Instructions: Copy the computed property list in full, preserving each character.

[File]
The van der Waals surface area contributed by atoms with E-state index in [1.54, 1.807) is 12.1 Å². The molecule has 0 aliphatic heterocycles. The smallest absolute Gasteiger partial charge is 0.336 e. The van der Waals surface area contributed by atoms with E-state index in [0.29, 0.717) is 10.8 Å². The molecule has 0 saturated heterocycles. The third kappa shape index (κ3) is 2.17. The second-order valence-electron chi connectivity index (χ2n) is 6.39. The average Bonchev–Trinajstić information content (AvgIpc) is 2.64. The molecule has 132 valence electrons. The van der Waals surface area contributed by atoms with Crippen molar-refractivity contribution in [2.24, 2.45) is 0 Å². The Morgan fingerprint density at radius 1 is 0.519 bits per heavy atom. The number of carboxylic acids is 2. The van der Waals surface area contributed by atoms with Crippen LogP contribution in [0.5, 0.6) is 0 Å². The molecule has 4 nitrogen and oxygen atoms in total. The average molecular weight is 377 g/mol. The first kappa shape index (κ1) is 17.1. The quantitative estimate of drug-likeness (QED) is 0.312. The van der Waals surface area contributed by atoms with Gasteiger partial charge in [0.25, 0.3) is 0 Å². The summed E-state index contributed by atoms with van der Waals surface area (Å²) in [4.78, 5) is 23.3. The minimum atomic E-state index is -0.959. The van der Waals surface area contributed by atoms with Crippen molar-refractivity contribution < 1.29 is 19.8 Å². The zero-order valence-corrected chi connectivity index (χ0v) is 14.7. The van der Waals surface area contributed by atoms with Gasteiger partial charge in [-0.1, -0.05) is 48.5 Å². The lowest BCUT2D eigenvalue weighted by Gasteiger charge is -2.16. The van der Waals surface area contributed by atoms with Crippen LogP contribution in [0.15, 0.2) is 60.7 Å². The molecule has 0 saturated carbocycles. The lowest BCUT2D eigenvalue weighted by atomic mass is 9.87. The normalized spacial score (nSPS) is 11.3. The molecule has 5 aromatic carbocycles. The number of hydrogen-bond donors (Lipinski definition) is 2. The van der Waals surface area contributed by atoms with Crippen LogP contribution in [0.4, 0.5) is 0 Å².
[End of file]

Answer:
The van der Waals surface area contributed by atoms with E-state index in [1.54, 1.807) is 12.1 Å². The molecule has 0 aliphatic heterocycles. The smallest absolute Gasteiger partial charge is 0.336 e. The van der Waals surface area contributed by atoms with E-state index in [0.29, 0.717) is 10.8 Å². The molecule has 0 saturated heterocycles. The third kappa shape index (κ3) is 2.17. The second-order valence-electron chi connectivity index (χ2n) is 6.39. The average Bonchev–Trinajstić information content (AvgIpc) is 2.64. The molecule has 132 valence electrons. The van der Waals surface area contributed by atoms with Crippen molar-refractivity contribution in [2.24, 2.45) is 0 Å². The Morgan fingerprint density at radius 1 is 0.519 bits per heavy atom. The number of carboxylic acids is 2. The van der Waals surface area contributed by atoms with Crippen LogP contribution in [0.5, 0.6) is 0 Å². The molecule has 4 nitrogen and oxygen atoms in total. The average molecular weight is 377 g/mol. The first kappa shape index (κ1) is 17.1. The quantitative estimate of drug-likeness (QED) is 0.312. The van der Waals surface area contributed by atoms with Gasteiger partial charge in [0.25, 0.3) is 0 Å². The summed E-state index contributed by atoms with van der Waals surface area (Å²) in [4.78, 5) is 23.3. The minimum atomic E-state index is -0.959. The van der Waals surface area contributed by atoms with Crippen molar-refractivity contribution < 1.29 is 19.8 Å². The zero-order valence-corrected chi connectivity index (χ0v) is 14.7. The van der Waals surface area contributed by atoms with Gasteiger partial charge in [-0.1, -0.05) is 48.5 Å². The lowest BCUT2D eigenvalue weighted by Gasteiger charge is -2.16. The van der Waals surface area contributed by atoms with Crippen LogP contribution in [0.15, 0.2) is 60.7 Å². The molecule has 0 saturated carbocycles. The lowest BCUT2D eigenvalue weighted by atomic mass is 9.87. The normalized spacial score (nSPS) is 11.3. The molecule has 5 aromatic carbocycles. The number of hydrogen-bond donors (Lipinski definition) is 2. The van der Waals surface area contributed by atoms with Crippen LogP contribution in [0.4, 0.5) is 0 Å².